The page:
A SYSTEMATIC REVIEW AND META-ANALYSIS OF RANDOMIZED CONTROLLED TRIALS EVALUATING IVABRADINE IN HEART FAILURE
CCC ePoster Library. Pandey A. 10/26/19; 280526; 291
Arjun Pandey
Arjun Pandey
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Abstract
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BACKGROUND: New guidelines on the management of heart failure (HF) recommend ivabradine, a pure negative chronotropic drug, for symptomatic patients with HF and a reduced left ventricular ejection fraction (LVEF) in sinus rhythm >70 bpm. In making this recommendation, they only reference the SHIFT trial. Aiming to summarize the whole body of evidence, we performed a systematic review and meta-analysis of all randomized controlled trials (RCTs) comparing ivabradine with placebo/control in patients with HF.

METHODS AND RESULTS: We searched MEDLINE, EMBASE and Cochrane CENTRAL to July 2018 for RCTs comparing ivabradine to placebo/control in patients with HF. We imposed no restriction on the type of HF and HF was defined as by study authors. We performed screening, full-text eligibility assessment, risk of bias evaluation and data collection independently and in duplicate. We pooled study results using a fixed-effect model. We evaluated the risk of bias for individual studies with the Cochrane tool and the overall quality of evidence with the GRADE framework. We screened 2,323 references and evaluated the full-text of 224 potentially relevant studies, 58 of which were included in the analysis. Ivabradine led to a significant reduction in the risk of hospitalization (14 RCTs, n=18,691, RR 0.90 95% CI [0.86,0.95], I2=52%, high quality evidence, Figure 1). Most of the data (10 RCTs, n=18,094, RR 0.92 95% CI [0.87, 0.97], I2=36%, high quality evidence) was from patients with HF with reduced LVEF (HFrEF), although one RCT (n=100) demonstrated a significant reduction in hospitalization in HF patients with preserved LVEF (HFpEF) (RR 0.76, 95% CI [0.59, 0.96]). Three RCTs (n=487) that included both HFrEF and HFpEF patients also demonstrated a lower risk of hospitalization (RR 0.42, 95% CI [0.24, 0.71]). The risk of mortality did not differ significantly in patients randomized to ivabradine compared to placebo/control (RR 0.95, CI [0.88, 1.02], I2=0%, high quality evidence); this was consistent regardless of the type of HF. Compared to placebo/control, a greater improvement in LVEF was observed in patients randomized to ivabradine (n=2,484, mean difference in change in EF: 2.67%, 95% CI [1.51, 3.82], I2=88); this was consistently observed in both the HFrEF (n=1,892: 2.87%, 95% CI [1.39, 4.36],I2=89%) and HFpEF (n=298: 2.63%, 95% CI [1.12,4.13 ], I2=0%) subgroups (test for interaction: p=0.10).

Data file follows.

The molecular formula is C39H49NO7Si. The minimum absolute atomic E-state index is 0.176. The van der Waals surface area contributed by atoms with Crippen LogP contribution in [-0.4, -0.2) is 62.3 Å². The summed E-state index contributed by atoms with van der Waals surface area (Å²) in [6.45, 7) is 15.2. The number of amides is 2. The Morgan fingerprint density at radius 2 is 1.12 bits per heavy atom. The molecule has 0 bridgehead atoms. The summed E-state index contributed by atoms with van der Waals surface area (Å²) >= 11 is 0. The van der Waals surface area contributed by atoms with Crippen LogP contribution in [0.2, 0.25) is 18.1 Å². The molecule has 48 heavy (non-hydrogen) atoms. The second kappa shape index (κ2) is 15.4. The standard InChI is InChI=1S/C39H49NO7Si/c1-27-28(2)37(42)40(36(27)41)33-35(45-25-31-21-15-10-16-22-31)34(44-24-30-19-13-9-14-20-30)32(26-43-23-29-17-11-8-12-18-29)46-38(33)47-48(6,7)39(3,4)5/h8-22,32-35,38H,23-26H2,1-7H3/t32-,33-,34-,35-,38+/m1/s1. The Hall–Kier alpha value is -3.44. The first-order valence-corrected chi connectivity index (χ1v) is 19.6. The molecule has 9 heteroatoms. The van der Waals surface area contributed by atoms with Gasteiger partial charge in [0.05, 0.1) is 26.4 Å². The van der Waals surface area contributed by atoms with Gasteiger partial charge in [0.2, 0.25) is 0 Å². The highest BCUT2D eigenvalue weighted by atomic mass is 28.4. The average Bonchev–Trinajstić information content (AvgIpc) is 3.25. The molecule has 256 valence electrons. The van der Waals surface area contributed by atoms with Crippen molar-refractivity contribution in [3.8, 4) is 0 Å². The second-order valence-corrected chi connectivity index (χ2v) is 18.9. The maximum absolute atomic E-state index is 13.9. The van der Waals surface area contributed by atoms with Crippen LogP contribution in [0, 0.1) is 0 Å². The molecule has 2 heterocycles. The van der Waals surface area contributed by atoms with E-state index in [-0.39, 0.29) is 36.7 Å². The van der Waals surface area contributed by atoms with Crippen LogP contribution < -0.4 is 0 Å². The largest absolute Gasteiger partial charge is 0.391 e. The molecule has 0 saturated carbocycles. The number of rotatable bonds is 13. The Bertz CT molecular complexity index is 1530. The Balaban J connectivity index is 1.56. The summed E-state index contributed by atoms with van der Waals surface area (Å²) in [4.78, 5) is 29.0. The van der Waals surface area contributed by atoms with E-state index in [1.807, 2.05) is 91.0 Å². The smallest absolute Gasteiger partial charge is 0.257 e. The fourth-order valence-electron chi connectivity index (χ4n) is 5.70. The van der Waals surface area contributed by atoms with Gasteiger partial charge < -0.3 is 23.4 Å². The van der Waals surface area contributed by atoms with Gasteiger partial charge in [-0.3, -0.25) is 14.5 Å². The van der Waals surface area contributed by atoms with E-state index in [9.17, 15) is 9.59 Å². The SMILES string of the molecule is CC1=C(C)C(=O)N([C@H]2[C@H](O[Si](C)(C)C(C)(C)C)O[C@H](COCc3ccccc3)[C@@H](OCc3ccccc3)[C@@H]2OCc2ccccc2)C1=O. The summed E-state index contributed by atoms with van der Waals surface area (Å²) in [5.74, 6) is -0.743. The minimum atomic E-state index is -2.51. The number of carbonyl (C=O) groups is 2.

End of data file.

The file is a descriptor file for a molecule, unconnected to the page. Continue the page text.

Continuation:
CONCLUSION: Ivabradine decreases hospitalizations in patients with HF without impacting mortality. Evidence predominantly comes from patients with a reduced LVEF, but these findings may extend to patients with a preserved LVEF.
BACKGROUND: New guidelines on the management of heart failure (HF) recommend ivabradine, a pure negative chronotropic drug, for symptomatic patients with HF and a reduced left ventricular ejection fraction (LVEF) in sinus rhythm >70 bpm. In making this recommendation, they only reference the SHIFT trial. Aiming to summarize the whole body of evidence, we performed a systematic review and meta-analysis of all randomized controlled trials (RCTs) comparing ivabradine with placebo/control in patients with HF.

METHODS AND RESULTS: We searched MEDLINE, EMBASE and Cochrane CENTRAL to July 2018 for RCTs comparing ivabradine to placebo/control in patients with HF. We imposed no restriction on the type of HF and HF was defined as by study authors. We performed screening, full-text eligibility assessment, risk of bias evaluation and data collection independently and in duplicate. We pooled study results using a fixed-effect model. We evaluated the risk of bias for individual studies with the Cochrane tool and the overall quality of evidence with the GRADE framework. We screened 2,323 references and evaluated the full-text of 224 potentially relevant studies, 58 of which were included in the analysis. Ivabradine led to a significant reduction in the risk of hospitalization (14 RCTs, n=18,691, RR 0.90 95% CI [0.86,0.95], I2=52%, high quality evidence, Figure 1). Most of the data (10 RCTs, n=18,094, RR 0.92 95% CI [0.87, 0.97], I2=36%, high quality evidence) was from patients with HF with reduced LVEF (HFrEF), although one RCT (n=100) demonstrated a significant reduction in hospitalization in HF patients with preserved LVEF (HFpEF) (RR 0.76, 95% CI [0.59, 0.96]). Three RCTs (n=487) that included both HFrEF and HFpEF patients also demonstrated a lower risk of hospitalization (RR 0.42, 95% CI [0.24, 0.71]). The risk of mortality did not differ significantly in patients randomized to ivabradine compared to placebo/control (RR 0.95, CI [0.88, 1.02], I2=0%, high quality evidence); this was consistent regardless of the type of HF. Compared to placebo/control, a greater improvement in LVEF was observed in patients randomized to ivabradine (n=2,484, mean difference in change in EF: 2.67%, 95% CI [1.51, 3.82], I2=88); this was consistently observed in both the HFrEF (n=1,892: 2.87%, 95% CI [1.39, 4.36],I2=89%) and HFpEF (n=298: 2.63%, 95% CI [1.12,4.13 ], I2=0%) subgroups (test for interaction: p=0.10).

CONCLUSION: Ivabradine decreases hospitalizations in patients with HF without impacting mortality. Evidence predominantly comes from patients with a reduced LVEF, but these findings may extend to patients with a preserved LVEF.
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